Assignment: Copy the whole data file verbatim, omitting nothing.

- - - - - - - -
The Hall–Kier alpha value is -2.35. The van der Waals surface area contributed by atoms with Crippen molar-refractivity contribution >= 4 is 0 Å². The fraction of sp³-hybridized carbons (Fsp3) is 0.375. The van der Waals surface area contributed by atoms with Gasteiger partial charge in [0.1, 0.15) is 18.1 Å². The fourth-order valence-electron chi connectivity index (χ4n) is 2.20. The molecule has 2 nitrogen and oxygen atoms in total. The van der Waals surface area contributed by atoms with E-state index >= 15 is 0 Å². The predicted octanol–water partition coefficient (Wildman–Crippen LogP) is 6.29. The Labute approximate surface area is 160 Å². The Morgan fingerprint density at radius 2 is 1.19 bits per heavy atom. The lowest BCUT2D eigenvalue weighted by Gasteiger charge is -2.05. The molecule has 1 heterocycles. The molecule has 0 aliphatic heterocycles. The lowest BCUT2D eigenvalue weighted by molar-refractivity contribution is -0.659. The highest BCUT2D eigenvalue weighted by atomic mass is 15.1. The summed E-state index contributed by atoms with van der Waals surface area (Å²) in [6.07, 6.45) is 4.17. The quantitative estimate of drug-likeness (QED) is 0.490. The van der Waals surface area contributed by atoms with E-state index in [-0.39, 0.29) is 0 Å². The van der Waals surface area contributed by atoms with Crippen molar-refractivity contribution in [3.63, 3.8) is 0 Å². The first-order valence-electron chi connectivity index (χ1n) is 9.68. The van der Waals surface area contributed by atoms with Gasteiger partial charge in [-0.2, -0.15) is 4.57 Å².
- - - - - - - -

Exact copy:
The Hall–Kier alpha value is -2.35. The van der Waals surface area contributed by atoms with Crippen molar-refractivity contribution >= 4 is 0 Å². The fraction of sp³-hybridized carbons (Fsp3) is 0.375. The van der Waals surface area contributed by atoms with Gasteiger partial charge in [0.1, 0.15) is 18.1 Å². The fourth-order valence-electron chi connectivity index (χ4n) is 2.20. The molecule has 2 nitrogen and oxygen atoms in total. The van der Waals surface area contributed by atoms with E-state index >= 15 is 0 Å². The predicted octanol–water partition coefficient (Wildman–Crippen LogP) is 6.29. The Labute approximate surface area is 160 Å². The Morgan fingerprint density at radius 2 is 1.19 bits per heavy atom. The lowest BCUT2D eigenvalue weighted by Gasteiger charge is -2.05. The molecule has 1 heterocycles. The molecule has 0 aliphatic heterocycles. The lowest BCUT2D eigenvalue weighted by molar-refractivity contribution is -0.659. The highest BCUT2D eigenvalue weighted by atomic mass is 15.1. The summed E-state index contributed by atoms with van der Waals surface area (Å²) in [6.07, 6.45) is 4.17. The quantitative estimate of drug-likeness (QED) is 0.490. The van der Waals surface area contributed by atoms with E-state index in [-0.39, 0.29) is 0 Å². The van der Waals surface area contributed by atoms with Crippen molar-refractivity contribution in [3.63, 3.8) is 0 Å². The first-order valence-electron chi connectivity index (χ1n) is 9.68. The van der Waals surface area contributed by atoms with Gasteiger partial charge in [-0.2, -0.15) is 4.57 Å².